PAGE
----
Until recently, such comments might have been dismissed as being typical of Latvia's almost obsessive fears about the intentions of Russia, its neighbour to the east, and the possibility of a repeat of the 1939 Molotov-Ribbentrop Pact, under which the Baltics were surrendered to Stalin.
They do not sound so fantastic now. Vladimir Zhirinovsky, the ultra-nationalist who made big gains in Russia's December elections, has made sure of that with his utterances about his expansionist plans, which would include re-annexation of the Baltics. Mr Ulmanis and his colleagues, yet to celebrate the third anniversary of independence, have been equally alarmed by some of Moscow's policy directives. On New Year's Day, President Boris Yeltsin said 1994 would mark a more 'energetic' defence of the 25 million ethnic Russians in neighbouring states. Then a comment by the Foreign Minister, Andrei Kozyrev, brought howls of protest all the way from Tallinn to Vilnius, the capitals respectively of Estonia and Lithuania. Mr Kozyrev told Russian ambassadors that, to prevent a 'security vacuum' on Russia's borders, its troops should remain stationed throughout the 'near abroad', Moscow's term for the former republics of the Soviet Union. Although Foreign Ministry officials later said the comments had referred to Commonwealth of Independent countries - and not the Baltics - much of the damage had been done.
With 10,000 Russian troops still in Latvia and a 3,000 in Estonia, the situation is tense: on 10 January Russian forces in Latvia were put on alert after an official in Riga seeking to reclaim army property arrested two Russian generals and ordered them to be deported. President Ulmanis received a phone call from the commander of Russian forces in Latvia ordering him to hand back the generals within 30 minutes - or else. His security service tracked down the arrested men and had them returned on time. The situation was further calmed by the sacking of the official responsible for the arrests and an apology to Moscow.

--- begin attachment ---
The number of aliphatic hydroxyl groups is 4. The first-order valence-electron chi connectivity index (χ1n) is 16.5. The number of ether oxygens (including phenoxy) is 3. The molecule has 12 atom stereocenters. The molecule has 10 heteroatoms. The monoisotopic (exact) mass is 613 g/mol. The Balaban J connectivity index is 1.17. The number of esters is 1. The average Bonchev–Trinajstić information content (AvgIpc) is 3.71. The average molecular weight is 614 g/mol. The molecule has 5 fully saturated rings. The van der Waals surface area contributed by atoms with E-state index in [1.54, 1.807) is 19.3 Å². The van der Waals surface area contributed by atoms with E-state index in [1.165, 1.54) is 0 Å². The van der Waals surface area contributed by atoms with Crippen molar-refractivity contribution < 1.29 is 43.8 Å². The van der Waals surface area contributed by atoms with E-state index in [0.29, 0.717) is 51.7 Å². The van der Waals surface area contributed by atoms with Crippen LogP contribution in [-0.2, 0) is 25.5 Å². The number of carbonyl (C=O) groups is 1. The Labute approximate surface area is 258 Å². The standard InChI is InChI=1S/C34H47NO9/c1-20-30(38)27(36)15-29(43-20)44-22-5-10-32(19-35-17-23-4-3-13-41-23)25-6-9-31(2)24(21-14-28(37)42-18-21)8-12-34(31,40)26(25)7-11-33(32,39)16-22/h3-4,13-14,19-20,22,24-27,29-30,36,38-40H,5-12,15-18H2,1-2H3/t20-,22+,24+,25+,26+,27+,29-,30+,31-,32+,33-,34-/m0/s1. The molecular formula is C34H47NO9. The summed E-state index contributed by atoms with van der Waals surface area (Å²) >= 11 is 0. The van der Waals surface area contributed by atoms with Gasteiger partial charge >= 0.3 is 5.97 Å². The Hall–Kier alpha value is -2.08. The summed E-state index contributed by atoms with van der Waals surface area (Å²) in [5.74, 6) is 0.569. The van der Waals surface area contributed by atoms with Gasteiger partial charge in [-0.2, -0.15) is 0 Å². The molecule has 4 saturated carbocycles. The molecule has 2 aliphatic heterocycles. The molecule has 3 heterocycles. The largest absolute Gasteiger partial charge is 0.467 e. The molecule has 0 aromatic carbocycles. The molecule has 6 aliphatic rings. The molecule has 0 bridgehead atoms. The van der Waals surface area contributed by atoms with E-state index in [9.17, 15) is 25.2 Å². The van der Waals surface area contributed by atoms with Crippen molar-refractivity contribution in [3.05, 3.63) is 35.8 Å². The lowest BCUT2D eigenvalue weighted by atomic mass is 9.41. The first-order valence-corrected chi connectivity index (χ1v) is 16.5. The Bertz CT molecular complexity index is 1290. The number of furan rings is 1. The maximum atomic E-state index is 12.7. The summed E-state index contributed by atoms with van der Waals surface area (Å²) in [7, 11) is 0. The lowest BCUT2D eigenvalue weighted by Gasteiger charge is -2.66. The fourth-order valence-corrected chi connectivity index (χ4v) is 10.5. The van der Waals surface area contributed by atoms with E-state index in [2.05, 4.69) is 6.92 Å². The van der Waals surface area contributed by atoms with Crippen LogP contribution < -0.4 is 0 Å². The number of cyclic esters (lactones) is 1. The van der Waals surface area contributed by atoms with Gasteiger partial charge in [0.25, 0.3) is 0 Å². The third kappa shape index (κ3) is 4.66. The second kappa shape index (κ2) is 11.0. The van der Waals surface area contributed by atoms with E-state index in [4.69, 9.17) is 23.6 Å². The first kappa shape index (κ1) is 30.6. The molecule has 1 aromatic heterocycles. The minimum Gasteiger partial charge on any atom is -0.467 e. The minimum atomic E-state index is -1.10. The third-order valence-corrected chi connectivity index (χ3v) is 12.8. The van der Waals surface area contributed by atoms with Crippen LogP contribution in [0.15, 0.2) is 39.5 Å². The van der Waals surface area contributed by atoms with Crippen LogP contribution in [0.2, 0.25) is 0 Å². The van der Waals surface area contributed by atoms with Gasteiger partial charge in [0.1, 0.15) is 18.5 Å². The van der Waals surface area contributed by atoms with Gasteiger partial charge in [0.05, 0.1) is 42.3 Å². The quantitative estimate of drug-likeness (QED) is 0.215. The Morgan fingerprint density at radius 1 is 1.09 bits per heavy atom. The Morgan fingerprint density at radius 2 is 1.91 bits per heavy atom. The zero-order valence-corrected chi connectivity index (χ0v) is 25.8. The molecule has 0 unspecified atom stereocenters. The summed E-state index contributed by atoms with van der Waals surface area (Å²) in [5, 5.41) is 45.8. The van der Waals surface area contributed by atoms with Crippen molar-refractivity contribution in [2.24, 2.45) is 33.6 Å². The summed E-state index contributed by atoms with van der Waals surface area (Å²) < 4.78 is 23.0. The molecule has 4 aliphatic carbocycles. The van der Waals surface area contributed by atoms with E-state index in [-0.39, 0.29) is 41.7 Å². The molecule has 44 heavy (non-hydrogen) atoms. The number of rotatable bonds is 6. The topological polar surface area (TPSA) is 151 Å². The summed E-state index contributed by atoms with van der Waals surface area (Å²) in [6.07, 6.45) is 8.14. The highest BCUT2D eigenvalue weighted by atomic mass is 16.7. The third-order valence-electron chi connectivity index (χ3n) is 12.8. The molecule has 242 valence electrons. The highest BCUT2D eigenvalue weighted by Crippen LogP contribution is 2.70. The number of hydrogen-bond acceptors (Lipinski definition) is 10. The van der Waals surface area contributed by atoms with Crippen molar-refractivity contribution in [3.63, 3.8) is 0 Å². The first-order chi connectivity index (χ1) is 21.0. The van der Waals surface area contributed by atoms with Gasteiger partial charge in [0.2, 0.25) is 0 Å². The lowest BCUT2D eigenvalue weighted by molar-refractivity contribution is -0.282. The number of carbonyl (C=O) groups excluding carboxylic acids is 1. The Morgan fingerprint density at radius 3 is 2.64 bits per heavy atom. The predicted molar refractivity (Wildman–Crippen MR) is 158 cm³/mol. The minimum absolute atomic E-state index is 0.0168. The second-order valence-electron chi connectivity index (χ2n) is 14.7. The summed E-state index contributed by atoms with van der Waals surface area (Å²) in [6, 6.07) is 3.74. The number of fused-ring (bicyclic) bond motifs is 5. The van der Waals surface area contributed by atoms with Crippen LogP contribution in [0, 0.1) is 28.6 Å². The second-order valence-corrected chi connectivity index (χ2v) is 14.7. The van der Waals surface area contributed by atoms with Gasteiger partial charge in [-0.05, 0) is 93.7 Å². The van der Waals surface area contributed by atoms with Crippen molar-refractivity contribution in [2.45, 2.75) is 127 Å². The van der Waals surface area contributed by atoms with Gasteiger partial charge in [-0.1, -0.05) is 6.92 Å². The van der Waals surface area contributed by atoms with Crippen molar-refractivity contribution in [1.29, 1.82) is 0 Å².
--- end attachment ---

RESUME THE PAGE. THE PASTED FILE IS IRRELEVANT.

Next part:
'It was by far the most uncomfortable moment of my presidency,' said Mr Ulmanis, whose great-uncle, Karlis Ulmanis, was president and prime minister of pre-war Latvia for more than 20 years.
In Riga, conspiracy theories about the incident abound. Many believe it was a Moscow- inspired plot to show Latvia in a bad light during the visit to Russia that week of President Bill Clinton. Others see it as electioneering by the official concerned, who hoped that by 'getting tough' with the Russians he would improve his standing for municipal elections in Riga in May.
Whatever lay behind it, the incident was an example of what one Western observer called the 'time-bomb' ticking in Latvia. Russian forces in Latvia were authorised to use deadly force to defend the 'security, honour and dignity of the Russian military and their family members' and Mr Yeltsin warned of a tougher response should there be any more incidents.
Pessimists in Latvia see parallels with 1940, when, before the Red Army invaded, Soviet media castigated 'provocative' actions of Latvian 'extremists'. It could easily happen again, they fear.
Optimists believe it will not come to that. Unlike nearly all the other former Soviet republics, they insist, the Baltics could resist being sucked back into Moscow's orbit. An encouraging sign, they point out, is that Russian troops stationed in Lithuania have all gone and that those left in Latvia and Estonia are due to quit by the end of August.
Diplomatic sources in Riga say Russia and Latvia are about to sign a deal under which, in return for agreeing to the August pull-out date, Moscow will continue to use the important early-warning radar at Skrunda for four more years and will be given another 18 months to dismantle it.
The removal of what Latvians see as occupation forces will do much to ease tension. So, too, would the passage of a citizenship law clarifying the status and rights of the country's hundreds of thousands of non-Latvians. But, according to President Ulmanis, not even a full security guarantee from Nato would ensure Latvia's long-term independence. 'In the end, our security will not depend on a physical border across the continent but, rather, on the symbolic border dividing the forces of reform and reaction in Russia itself. Europe will only be safe if democracy really wins through in Moscow.'Reuse content